Glycemic control in the ICU: a multicenter survey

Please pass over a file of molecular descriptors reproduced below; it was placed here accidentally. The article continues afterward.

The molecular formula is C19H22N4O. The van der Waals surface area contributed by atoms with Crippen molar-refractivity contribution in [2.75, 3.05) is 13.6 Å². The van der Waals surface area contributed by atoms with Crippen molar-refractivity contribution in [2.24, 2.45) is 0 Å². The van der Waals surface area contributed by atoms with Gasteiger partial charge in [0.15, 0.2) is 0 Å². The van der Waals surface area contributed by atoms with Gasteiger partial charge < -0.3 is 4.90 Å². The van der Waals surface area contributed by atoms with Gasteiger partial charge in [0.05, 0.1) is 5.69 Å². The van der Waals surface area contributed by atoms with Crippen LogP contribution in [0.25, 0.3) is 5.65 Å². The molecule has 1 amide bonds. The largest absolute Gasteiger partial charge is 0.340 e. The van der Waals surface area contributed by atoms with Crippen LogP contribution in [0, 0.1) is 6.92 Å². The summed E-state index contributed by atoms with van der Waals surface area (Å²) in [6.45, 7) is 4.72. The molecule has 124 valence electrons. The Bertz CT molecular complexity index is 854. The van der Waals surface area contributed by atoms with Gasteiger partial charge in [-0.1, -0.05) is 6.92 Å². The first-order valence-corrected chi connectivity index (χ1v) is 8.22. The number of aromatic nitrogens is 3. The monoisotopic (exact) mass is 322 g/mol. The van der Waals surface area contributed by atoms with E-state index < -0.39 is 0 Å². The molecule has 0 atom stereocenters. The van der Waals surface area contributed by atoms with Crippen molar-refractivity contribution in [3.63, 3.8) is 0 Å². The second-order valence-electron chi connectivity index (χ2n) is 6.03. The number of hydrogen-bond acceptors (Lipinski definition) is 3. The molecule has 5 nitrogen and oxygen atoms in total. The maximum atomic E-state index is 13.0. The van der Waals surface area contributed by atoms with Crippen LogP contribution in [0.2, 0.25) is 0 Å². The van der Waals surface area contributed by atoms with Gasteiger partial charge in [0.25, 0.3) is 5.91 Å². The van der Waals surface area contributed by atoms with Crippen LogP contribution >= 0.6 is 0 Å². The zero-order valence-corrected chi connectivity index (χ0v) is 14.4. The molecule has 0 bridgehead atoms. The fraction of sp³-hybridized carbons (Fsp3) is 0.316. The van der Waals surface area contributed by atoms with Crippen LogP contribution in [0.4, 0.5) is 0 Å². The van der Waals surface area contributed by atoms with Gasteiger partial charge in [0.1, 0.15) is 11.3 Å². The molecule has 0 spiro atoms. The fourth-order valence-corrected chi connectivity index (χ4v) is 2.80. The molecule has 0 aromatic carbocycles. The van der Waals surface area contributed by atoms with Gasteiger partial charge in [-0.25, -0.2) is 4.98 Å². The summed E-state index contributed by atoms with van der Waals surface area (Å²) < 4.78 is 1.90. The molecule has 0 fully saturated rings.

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BACKGROUND: Intensive insulin therapy has recently been shown to decrease morbidity and mortality in the critically ill population in a large randomized clinical trial. OBJECTIVE: To determine the beliefs and attitudes of ICU clinicians about glycemic control. DESIGN: Self-administered survey. PARTICIPANTS: ICU nurses and physicians in five university-affiliated multidisciplinary ICUs. RESULTS: A total of 317 questionnaires were returned from 233 ICU nurses and 84 physicians. The reported clinically important threshold for hypoglycemia was 4 mmol/l (median, IQR 3-4 mmol/l). In non-diabetic patients, the clinically important threshold for hyperglycemia was 10 mmol/l (IQR 9-12 mmol/l); however, nurses had a significantly higher threshold than physicians (difference of 0.52 mmol/l (95% CI 0.09-0.94 mmol/l, P=0.018). In diabetic patients, the clinically important threshold for hyperglycemia was also 10 mmol/l (IQR 10-12 mmol/l), and again nurses had a significantly higher threshold than physicians (0.81 mmol/l, 95% CI 0.29-1.32 mmol/l, P=0.0023). Avoidance of hyperglycemia was judged most important for diabetic patients (87.7%, 95% CI 84.1-91.3%), patients with acute brain injury (84.5%, 95% CI 80.5-88.5%), patients with a recent seizure (74.4%, 95% CI 69.6-79.3%), patients with advanced liver disease (64.0%, 95% CI 58.7-69.3%), and for patients with acute myocardial infarction (64.0%, 95% CI 58.7-69.3%). Physicians expressed more concern than nurses about avoiding hyperglycemia in patients with acute myocardial infarction ( P=0.0004). ICU clinicians raised concerns about the accuracy of glucometer measurements in critically ill patients (46.1%, 95% CI 40.5-51.6%). CONCLUSIONS: Attention to these beliefs and attitudes could enhance the success of future clinical, educational and research efforts to modify clinician behavior and achieve better glycemic control in the ICU setting.
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